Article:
The victimization inflicted by assassins is usually as immediate as the victimization inflicted by an eviction. Whenever the assassins' purpose is the death of liberty and the imposition of tyranny, we the people are the ultimate victims. In Chile, for example, Augusto Pinochet's USian-trained and funded agents began torturing and murdering terrified mothers, fathers and children literally minutes after the death of the nation's democratically elected president, Salvador Allende.
But here in the USian homeland, where the capitalist masters of the world have proven themselves the most diabolically cunning tyrants in human history, they use a more gradual approach.
After they murdered President Kennedy, they liquidated all the other influential men for whom democracy was more than a convenient Big Lie. They killed Malcolm X, Martin Luther King Jr. and Sen. Robert Kennedy. Then the killers stole our freedom gradually and by stealth, taking it piece-by-piece in the duplicitous and tragically accurate belief we were too stupid to notice and too cowardly to resist. The result is the malevolence that oppresses us today, a perfect example of which is the eviction that was imposed on the old woman in Tacoma.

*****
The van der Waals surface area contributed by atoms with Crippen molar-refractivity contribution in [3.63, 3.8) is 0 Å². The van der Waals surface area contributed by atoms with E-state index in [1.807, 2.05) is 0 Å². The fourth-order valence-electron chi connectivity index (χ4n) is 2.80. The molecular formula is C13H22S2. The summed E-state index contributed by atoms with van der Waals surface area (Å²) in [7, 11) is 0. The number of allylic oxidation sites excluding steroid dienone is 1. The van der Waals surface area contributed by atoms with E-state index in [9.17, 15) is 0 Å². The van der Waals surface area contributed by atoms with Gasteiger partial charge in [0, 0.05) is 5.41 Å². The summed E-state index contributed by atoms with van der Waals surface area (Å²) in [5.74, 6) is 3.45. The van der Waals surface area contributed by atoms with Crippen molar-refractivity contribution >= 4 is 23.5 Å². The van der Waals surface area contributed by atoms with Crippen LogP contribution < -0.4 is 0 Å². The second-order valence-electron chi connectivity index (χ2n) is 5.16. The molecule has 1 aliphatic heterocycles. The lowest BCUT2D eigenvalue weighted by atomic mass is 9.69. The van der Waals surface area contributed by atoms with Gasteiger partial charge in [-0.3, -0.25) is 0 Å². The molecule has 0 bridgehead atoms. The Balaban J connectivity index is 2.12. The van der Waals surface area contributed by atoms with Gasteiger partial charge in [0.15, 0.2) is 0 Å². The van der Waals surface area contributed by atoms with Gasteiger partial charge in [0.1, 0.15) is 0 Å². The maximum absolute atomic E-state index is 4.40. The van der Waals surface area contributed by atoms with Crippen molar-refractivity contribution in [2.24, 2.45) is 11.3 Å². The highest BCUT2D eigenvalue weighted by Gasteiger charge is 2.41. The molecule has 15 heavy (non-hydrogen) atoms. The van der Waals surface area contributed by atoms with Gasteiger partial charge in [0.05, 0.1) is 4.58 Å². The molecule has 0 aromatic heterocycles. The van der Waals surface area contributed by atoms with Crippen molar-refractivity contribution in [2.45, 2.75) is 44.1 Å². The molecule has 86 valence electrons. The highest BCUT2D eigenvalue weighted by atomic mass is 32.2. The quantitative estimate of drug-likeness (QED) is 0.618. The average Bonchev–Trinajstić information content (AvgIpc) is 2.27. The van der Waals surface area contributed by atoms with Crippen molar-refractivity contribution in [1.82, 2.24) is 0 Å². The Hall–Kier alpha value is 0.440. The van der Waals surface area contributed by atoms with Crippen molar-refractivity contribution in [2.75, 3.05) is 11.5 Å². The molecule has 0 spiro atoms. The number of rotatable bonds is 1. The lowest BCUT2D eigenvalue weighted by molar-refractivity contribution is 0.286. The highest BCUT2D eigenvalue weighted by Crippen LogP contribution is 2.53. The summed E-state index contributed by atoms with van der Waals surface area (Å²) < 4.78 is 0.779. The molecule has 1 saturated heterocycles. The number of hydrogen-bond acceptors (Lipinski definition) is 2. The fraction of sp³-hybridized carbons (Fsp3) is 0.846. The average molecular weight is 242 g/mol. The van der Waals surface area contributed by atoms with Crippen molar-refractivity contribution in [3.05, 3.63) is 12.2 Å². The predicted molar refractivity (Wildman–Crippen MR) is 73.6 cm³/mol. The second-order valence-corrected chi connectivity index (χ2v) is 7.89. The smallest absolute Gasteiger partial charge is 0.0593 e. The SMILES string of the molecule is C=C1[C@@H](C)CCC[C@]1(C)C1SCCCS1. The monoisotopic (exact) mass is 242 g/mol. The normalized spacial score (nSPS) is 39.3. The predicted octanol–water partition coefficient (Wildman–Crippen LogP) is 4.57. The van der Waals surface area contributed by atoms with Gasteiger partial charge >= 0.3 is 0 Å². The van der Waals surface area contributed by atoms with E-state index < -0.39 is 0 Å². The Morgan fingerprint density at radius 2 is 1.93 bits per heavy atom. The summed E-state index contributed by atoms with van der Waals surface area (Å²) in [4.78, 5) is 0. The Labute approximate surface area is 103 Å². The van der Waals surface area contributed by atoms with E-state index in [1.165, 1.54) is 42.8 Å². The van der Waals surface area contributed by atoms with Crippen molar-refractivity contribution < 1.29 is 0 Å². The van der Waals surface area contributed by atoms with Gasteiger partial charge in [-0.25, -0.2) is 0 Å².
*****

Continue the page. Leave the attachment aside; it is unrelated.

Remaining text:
This is not, of course, what the government tells us. But any 99 Percenter who still doubts it is essentially the true story of what has been done to us needs only read JFK and the Unspeakable: Why He Died and Why It Matters, a genuinely pivotal work by James W. Douglass (Maryknoll: 2008). The antithesis of conspiranoid dreck, its text is an epic of historical analysis. It details the long slow death of democratic process that culminated in the most destructive Big Lie ever fed the now hopelessly dumbed-down U.S. electorate: “change we can believe in” – as if, after 22 November 1963 and the events it facilitated, there might ever again be a new American Dream.
And now we are learning the dream is dead beyond resurrection. Now we are awakening to the fact that under capitalism there will never be an end to joblessness and inescapable debt-slavery and foreclosure and eviction and homelessness and death by untreated sickness and murder by government-inflicted starvation and everywhere the ruins of hope such as were left in the wake of this morning's ironically celebratory eviction.